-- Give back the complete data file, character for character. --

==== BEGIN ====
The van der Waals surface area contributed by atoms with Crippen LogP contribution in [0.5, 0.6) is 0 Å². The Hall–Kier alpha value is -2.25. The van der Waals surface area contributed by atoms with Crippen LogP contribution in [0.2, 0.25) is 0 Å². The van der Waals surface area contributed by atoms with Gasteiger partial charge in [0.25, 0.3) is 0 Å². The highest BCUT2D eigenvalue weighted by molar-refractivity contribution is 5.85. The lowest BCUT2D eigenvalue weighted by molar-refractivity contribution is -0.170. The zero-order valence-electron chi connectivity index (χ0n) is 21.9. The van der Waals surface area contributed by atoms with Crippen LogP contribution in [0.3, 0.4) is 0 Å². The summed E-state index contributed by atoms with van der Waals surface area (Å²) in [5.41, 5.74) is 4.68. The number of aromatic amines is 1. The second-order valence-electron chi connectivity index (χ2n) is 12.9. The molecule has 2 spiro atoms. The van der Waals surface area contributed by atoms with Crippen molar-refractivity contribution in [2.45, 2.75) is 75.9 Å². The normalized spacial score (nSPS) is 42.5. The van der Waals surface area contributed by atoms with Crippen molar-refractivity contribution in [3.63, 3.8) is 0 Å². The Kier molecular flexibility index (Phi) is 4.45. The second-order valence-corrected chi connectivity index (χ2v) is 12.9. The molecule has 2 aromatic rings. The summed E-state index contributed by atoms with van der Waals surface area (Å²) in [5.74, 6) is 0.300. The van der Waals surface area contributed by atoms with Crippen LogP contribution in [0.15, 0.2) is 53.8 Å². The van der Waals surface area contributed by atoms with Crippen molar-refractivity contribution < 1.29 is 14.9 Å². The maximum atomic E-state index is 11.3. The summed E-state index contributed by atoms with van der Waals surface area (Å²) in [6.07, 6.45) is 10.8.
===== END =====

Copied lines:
The van der Waals surface area contributed by atoms with Crippen LogP contribution in [0.5, 0.6) is 0 Å². The Hall–Kier alpha value is -2.25. The van der Waals surface area contributed by atoms with Crippen LogP contribution in [0.2, 0.25) is 0 Å². The van der Waals surface area contributed by atoms with Gasteiger partial charge in [0.25, 0.3) is 0 Å². The highest BCUT2D eigenvalue weighted by molar-refractivity contribution is 5.85. The lowest BCUT2D eigenvalue weighted by molar-refractivity contribution is -0.170. The zero-order valence-electron chi connectivity index (χ0n) is 21.9. The van der Waals surface area contributed by atoms with Crippen LogP contribution in [0.3, 0.4) is 0 Å². The summed E-state index contributed by atoms with van der Waals surface area (Å²) in [5.41, 5.74) is 4.68. The number of aromatic amines is 1. The second-order valence-electron chi connectivity index (χ2n) is 12.9. The molecule has 2 spiro atoms. The van der Waals surface area contributed by atoms with Crippen molar-refractivity contribution in [2.45, 2.75) is 75.9 Å². The normalized spacial score (nSPS) is 42.5. The van der Waals surface area contributed by atoms with Crippen molar-refractivity contribution in [3.63, 3.8) is 0 Å². The Kier molecular flexibility index (Phi) is 4.45. The second-order valence-corrected chi connectivity index (χ2v) is 12.9. The molecule has 2 aromatic rings. The summed E-state index contributed by atoms with van der Waals surface area (Å²) in [5.74, 6) is 0.300. The van der Waals surface area contributed by atoms with Crippen LogP contribution in [0.15, 0.2) is 53.8 Å². The van der Waals surface area contributed by atoms with Crippen molar-refractivity contribution < 1.29 is 14.9 Å². The maximum atomic E-state index is 11.3. The summed E-state index contributed by atoms with van der Waals surface area (Å²) in [6.07, 6.45) is 10.8.